Newsletters and articles

 

GM without baggage

Public debate on genetic modification often generates more heat than light. An article in the March 2013 issue of Rice Today, the magazine of the International Rice Research Institute (IRRI), makes a refreshing change: it simply examines the state of play on GM rice, without passing judgement on whether the technology is good or bad.

The article, which you can download from the IRRI website, describes the GM work under way at IRRI and partner institutes to tackle such challenges as vitamin A deficiency, iron deficiency, improving photosynthesis and developing drought tolerance. It's one of several we’ve co-authored for this magazine.

 

 

Pro-poor irrigation: can we do it better?

Irrigated agriculture has contributed greatly to food security and poverty reduction in Asia, but the region still has the highest absolute numbers of poor people of all the world’s developing regions. In 2004, scientists at the International Water Management Institute (IWMI) completed a study to find out what could be done to make irrigation work better for the poor.

The study report weighed in at over 100 pages, so Green Ink was asked to write a synthesis. The result was Pro-poor Intervention Strategies in Irrigated Agriculture in Asia, an 8-page paper for policy makers that clearly and simply sets out the main areas where policy and institutional change could make a difference.
 

“I really did like Green Ink’s style of writing, which could be easily understood by a non-science person."

Dawn Rodriguez, Communications Coordinator, IWMI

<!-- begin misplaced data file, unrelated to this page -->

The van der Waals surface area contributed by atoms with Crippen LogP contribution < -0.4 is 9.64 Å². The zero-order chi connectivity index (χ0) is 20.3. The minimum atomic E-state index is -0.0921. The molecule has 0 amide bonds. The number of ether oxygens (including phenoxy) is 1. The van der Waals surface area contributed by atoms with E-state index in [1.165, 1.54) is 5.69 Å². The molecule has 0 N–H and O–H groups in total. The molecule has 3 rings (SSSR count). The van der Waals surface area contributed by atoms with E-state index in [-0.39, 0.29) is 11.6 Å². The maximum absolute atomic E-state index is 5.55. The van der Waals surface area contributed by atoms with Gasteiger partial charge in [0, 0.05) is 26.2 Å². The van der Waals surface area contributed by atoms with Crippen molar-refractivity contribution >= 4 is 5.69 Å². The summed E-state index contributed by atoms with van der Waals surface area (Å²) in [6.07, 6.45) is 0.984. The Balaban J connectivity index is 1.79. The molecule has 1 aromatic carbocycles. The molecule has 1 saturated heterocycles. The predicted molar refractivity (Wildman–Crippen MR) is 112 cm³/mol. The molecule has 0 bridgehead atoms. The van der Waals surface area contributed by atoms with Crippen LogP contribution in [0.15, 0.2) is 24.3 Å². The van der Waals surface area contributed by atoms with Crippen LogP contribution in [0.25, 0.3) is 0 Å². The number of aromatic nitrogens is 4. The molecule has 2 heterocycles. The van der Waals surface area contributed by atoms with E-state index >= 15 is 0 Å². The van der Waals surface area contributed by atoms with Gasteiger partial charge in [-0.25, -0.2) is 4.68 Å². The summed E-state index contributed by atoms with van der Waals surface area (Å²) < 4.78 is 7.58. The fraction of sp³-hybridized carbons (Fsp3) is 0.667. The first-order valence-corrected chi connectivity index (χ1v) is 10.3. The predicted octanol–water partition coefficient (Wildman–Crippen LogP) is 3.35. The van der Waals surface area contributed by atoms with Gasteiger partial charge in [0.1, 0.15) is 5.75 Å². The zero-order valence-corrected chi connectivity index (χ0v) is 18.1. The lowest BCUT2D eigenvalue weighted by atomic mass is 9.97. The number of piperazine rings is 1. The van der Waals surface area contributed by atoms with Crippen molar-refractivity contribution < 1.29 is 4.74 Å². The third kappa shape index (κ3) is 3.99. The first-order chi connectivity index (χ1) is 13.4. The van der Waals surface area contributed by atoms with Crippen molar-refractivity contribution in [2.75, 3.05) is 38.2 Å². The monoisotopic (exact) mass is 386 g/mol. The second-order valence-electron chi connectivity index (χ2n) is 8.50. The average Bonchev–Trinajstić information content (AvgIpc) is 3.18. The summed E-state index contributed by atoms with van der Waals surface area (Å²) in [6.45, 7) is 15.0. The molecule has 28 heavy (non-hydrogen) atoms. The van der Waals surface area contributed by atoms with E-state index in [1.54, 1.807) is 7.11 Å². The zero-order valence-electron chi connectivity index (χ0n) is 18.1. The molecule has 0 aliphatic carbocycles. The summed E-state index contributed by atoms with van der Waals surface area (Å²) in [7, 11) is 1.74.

Latin America gets more equal

The spread of democracy has brought better policy making and more equitable development to some of Latin America’s largest countries. That’s the conclusion of The Recent Decline of Inequality in Latin America, a paper by leading regional economists with the United Nations Development Programme (UNDP) Luis Lopez-Calva and Nora Lustig.

With editorial support from Green Ink, the paper was completed in time for presentation at a meeting in Argentina in 2009, followed by publication in the journal Economia. Its conclusions have since been widely disseminated, in part through a book written by the same authors.

 

 

Beyond sustainability, shared value

At the heart of Nestlé’s business model lies the concept of Creating Shared Value (CSV), an approach that moves beyond a narrow definition of sustainability to embrace social aims – health and wealth for local communities and others along the value chain as well as for the natural resource base on which future production depends. That it does so owes much to the company’s Corporate Head of Agriculture Hans Joehr, for whom the concept has been the subject of a personal crusade going back a decade or more.

In May 2010 Joehr was asked to contribute an article on CSV to a special publication of the Royal Agricultural Society of England (RASE). He’s a busy man and English isn’t his first language, so he came to Green Ink for help. After interviewing him by Skype we wrote a 4-page article which was submitted to RASE in early June.

 

 

Making markets benefit the poor

That’s the job of an innovative project in Nigeria funded by the UK’s Department for International Development (DFID). Known as Pro-Poor Opportunities in Commodity and Service Markets or PrOpCom for short, the project spots weaknesses in markets and works with stakeholders to devise solutions. It began its activities in the rice sector but has now branched into other areas, including policy support, mechanization and agro-inputs.

In mid-2010 PrOpCom invited Green Ink to provide support for its communications programme. We’ve since worked on various short communications, including a newsletter and a success stories series, plus a brochure and flyer. Find out more at www.propcommaikarfi.org/.